Article reproduced from the " Hamilton Advertiser " dated 15th June 1901




On Saturday afternoon, in glorious weather and amid pomp and pageantry, the memorial stone of the new Masonic Hall which is being erected jointly by the two local lodges, St. John Dalzell No. 406 and Livingstone St. Andrew No.573, was laid by Brother Colonel R.K.Stewart, Provincial Grand Master of the Middle Ward of Lanarkshire. The Lodges met in the Town Hall, and accompanied by three brass bands marched through the principal streets of the town, attracting much attention en route. On arriving in Hope Street, the various junior lodges formed open order, and permitted the Provincial Grand Office-bearers to pass through to a platform within the building. The Grand Master having been presented with an ivory handled silver trowel and a mallet, the ceremony commenced, and ended with the singing of "Rule Britannia". The musical part of the ceremonial was rendered by Brother Burness's choir, conducted by Brother Dixon, and Brother Burness at the organ. At the conclusion of the ceremony, the procession was reformed, and marched to the Town Hall, where the visiting lodges were served with cake and wine.  Councillor Brother Frood presided, and a toast list was gone through. The Halls, which are to be three storeys in height, are from plans by Brother J.L. Cowan, architect, Glasgow, and are to cost £ 3,500.


After eighteen months of construction the Halls were completed and ready for their intended purpose. Along with the Architects drawing shown, the following report appeared in the Motherwell Times, Friday March 21st, 1902.




On Tuesday evening the new Masonic Halls, Hope Street, were opened and consecrated by Brother R.K. Stewart of Murdostoun, Right Worshipful Provincial Grand Master of the Middle Ward of Lanarkshire, and the Office Bearers of the Lodge. There was a large attendance of the Brethren of the local Lodges and deputation’s from all the Lodges of the Middle Ward of Lanarkshire, and also from other Lodges. The consecration took place at seven p.m. in the Lodge Room, Brother R. King Stewart in the chair, supported by  Reverend  Brother A. Robertson, Hamilton, Provincial Grand Chaplain; Brother Colonel J.C. Kay, P.G.D.M.; Brother William McMurdo, P.M. 305 P.P.G.J. W., and other Provincial Grand Lodge Brethren. After prayer, etc. by Provincial Grand Chaplain, Brother Stewart called upon Brother McMurdo to give the oration, which was delivered in an excellent manner which proved to the Brethren present that their old and much respected Brother was still as fit as ever to pour forth the true principles of Freemasonry. After the sacred and solemn music had been sung by the choir and the Brethren, Brother Stewart proceeded with the consecrating of the Lodge room with corn, wine, and oil, which part was carried out by him and his Wardens in very able and effective manner. Thereafter the P. G. Chaplain gave the closing prayer, and the Lodge was closed in due and ancient form. This now brought the ceremony to a close by the Brethren singing the Hundredth Psalm, and they were assisted by the Provincial Grand Organist, Brother Thomas Dixon, Coatbridge, who presided at the organ.Immediately after the above, the Brethren met in the large hall, and about 300 sat down to tea which was purveyed by Brother T. Robertson in an excellent style. Brother Frood, I.P.M. 573, chairman of the building committee presided. After tea the following toast list was gone through:-"King and Craft" proposed by the chairman; "Grand Lodges",proposed by Brother H. Dyer, P.G.S.W., and replied to by Brother R. King Stewart; "Provincial Grand Lodge of the Middle Ward of Lanarkshire" proposed by Brother Black I.P.M. 406 and replied to by Brother Colonel Spence P.G.L.; "Visiting Brethren" proposed by Brother R. Campbell, R.W.M. 573 replied to by Brother Walker R.W.M., 203 and Brother Stronach, R.W.M. 579; "Local Lodges", proposed by Brother Walker, R.W.M. 203, and replied to by Brother Borland R.W.M. 406 and Brother Campbell, R.W.M. 573; "Architects and Contractors" proposed by Brother Frood I.P.M. 573, and replied to by Brother J.L. Cowan P.M. 3 bis., and Brother Miller 406; "Building Committee" proposed by Brother Cowan and replied to by Brother McKean P.M. 406. Brother H. Dyer in an able manner, proposed a vote of thanks to the chairman, which was heartily given, and Brother Frood thanked the stewards on behalf of the Brethren for the efficient way they had discharged their duties. Songs were rendered by Brothers Moore, Foulds, Mason, Christie and MacLean, and musical selections by the Grant family, Airdrie, were very much appreciated. Brothers Dixon and Burness presided at the piano. The building Committee are to be congratulated on the success of the opening of their new halls, as it will long be remembered by the Brethren of Motherwell as one of the most important and successful events ever held.The new Masonic Halls, which are situated in Hope Street, which like many of our finest buildings are situated off the main thoroughfare, are very conveniently situated near the railway station.The halls have been erected by the two Lodges here, namely, "Lodge Livingstone St. Andrew, No.573" and "Lodge St. John DaIzell No.406".On the ground floor the entrance hall is large and spacious, with floor laid with terrazzo, and tiled around the wall. Adjoining this is a large reading room. As you proceed up the tiled staircase on the first flat you enter the large banquet hall which is splendidly fitted up for socials, marriage parties or dances, with gallery and artistes rooms; also a kitchen conveniently situated for bakers, and purveyors. On the second flat we come to the janitor’s house and the entrance to the gallery. On the top flat there is the Lodge Room fitted and finished with every modern convenience, adjoining this there is a smaller hall and ante-room for friendly societies of all kinds. The latest improvements have been secured for the lavatories, and the whole building has been fitted up with electric light. The following are the names of the contractors who have carried throughout he work, under the supervision of Brother J.L. Cowan I.A., Glasgow— Mason, Alexander Sym; Joiner, Thomas Miller; Plasterer, James Craig; Plumber, John Alston; Painter, A. Kemp; Slater, James Thompson; Tiles, Haddow & Co, Glasgow; Heating, Hamilton & Co.; Electric light, Reid & Co.Both Lodges are to be congratulated on the completion of their efforts to provide suitable quarters for their meetings and not a little of the success of the undertaking is due to Brother J.Black of Lodge St. John Dalzell and Brother J. Frood of Lodge Livingstone St. Andrew on whom the bulk of the labour and responsibility of the last twelve or eighteen months, and to these gentlemen it must be a source of satisfaction to see such a successful end to their labours.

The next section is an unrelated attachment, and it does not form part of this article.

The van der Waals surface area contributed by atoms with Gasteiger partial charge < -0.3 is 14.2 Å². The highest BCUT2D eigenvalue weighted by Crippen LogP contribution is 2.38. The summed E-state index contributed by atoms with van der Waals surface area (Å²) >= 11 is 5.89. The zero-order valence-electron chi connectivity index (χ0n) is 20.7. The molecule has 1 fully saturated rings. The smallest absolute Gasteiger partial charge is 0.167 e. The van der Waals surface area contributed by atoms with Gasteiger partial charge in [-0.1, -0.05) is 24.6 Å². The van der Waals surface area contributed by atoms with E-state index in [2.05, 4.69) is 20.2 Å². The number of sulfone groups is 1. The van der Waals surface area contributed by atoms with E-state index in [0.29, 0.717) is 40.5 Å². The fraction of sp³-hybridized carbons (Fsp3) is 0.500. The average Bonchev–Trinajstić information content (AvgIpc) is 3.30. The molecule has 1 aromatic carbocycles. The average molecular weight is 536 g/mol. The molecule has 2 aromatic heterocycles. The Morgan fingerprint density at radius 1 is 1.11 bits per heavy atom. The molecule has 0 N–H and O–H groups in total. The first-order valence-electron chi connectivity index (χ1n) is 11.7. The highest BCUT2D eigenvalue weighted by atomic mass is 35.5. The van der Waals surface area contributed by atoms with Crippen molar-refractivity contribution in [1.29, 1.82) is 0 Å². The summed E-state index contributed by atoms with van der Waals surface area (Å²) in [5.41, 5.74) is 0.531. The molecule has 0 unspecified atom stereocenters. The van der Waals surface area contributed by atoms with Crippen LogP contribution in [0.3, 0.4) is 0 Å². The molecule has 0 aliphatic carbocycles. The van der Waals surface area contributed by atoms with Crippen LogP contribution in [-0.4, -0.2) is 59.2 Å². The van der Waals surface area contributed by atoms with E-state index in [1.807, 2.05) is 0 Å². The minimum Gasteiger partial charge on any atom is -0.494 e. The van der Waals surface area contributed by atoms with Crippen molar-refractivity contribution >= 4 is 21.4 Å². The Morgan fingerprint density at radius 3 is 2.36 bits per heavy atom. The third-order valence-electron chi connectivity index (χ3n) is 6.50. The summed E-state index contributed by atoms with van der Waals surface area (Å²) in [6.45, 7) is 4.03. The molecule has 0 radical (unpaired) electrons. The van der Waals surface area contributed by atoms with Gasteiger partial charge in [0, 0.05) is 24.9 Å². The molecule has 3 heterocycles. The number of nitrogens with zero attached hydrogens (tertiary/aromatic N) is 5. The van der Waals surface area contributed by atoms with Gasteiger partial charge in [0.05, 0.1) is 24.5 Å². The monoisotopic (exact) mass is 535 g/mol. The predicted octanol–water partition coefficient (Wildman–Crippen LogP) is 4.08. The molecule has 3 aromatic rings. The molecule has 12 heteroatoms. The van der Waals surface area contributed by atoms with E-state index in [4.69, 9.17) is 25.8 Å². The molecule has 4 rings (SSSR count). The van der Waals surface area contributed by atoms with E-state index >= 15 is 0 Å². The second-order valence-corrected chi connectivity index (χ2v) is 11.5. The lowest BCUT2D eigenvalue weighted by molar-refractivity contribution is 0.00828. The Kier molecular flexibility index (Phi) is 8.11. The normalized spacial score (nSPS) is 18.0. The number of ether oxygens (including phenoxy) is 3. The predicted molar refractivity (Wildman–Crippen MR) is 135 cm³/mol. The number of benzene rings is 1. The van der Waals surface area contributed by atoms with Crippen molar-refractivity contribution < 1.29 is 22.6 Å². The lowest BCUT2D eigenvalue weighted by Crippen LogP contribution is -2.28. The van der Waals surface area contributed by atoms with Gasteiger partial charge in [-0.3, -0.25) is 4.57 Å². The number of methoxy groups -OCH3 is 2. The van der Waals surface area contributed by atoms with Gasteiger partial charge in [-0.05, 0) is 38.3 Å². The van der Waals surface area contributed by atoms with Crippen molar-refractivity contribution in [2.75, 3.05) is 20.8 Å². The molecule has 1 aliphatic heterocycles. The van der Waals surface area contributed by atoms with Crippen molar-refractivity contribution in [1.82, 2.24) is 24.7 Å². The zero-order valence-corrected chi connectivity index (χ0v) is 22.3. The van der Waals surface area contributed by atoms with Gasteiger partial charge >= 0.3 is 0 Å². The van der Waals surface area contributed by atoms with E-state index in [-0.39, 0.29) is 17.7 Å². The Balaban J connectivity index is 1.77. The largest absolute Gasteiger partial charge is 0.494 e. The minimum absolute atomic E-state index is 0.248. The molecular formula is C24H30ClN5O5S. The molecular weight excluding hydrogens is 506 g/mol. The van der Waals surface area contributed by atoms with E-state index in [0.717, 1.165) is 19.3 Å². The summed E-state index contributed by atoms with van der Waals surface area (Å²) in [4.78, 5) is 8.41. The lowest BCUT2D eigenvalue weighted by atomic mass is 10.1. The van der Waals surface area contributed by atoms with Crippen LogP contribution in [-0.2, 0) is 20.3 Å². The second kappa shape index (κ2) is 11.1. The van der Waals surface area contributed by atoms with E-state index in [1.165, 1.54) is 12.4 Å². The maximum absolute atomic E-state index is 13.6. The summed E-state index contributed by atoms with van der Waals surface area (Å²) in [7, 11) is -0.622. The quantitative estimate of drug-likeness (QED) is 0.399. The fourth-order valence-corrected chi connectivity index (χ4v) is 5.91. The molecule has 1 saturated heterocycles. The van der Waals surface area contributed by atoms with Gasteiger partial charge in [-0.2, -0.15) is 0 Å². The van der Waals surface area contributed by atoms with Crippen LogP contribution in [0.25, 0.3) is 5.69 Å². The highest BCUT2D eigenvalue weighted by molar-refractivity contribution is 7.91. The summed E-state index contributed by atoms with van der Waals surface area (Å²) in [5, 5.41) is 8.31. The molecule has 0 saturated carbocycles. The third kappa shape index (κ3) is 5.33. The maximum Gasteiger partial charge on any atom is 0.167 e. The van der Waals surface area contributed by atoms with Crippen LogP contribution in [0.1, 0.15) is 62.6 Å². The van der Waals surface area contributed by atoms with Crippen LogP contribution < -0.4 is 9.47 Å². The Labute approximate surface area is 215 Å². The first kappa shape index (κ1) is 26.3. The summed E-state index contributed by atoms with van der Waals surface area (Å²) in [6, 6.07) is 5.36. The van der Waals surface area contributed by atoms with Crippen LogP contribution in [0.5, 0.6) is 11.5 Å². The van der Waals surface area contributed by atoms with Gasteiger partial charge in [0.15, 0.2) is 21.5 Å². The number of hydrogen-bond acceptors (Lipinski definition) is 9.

The Halls, we understand, are now available for use, and any information regarding them may be had from the secretary, Brother John Black, 70 1/2 Merry Street, Motherwell.


Hallfront.jpg (57764 bytes)

This original Architect's drawing was scanned, and enhanced by Brother Ian Gray.




HallB.jpg (34608 bytes)


The years have not been kind, and in all honesty it was never

a pretty building.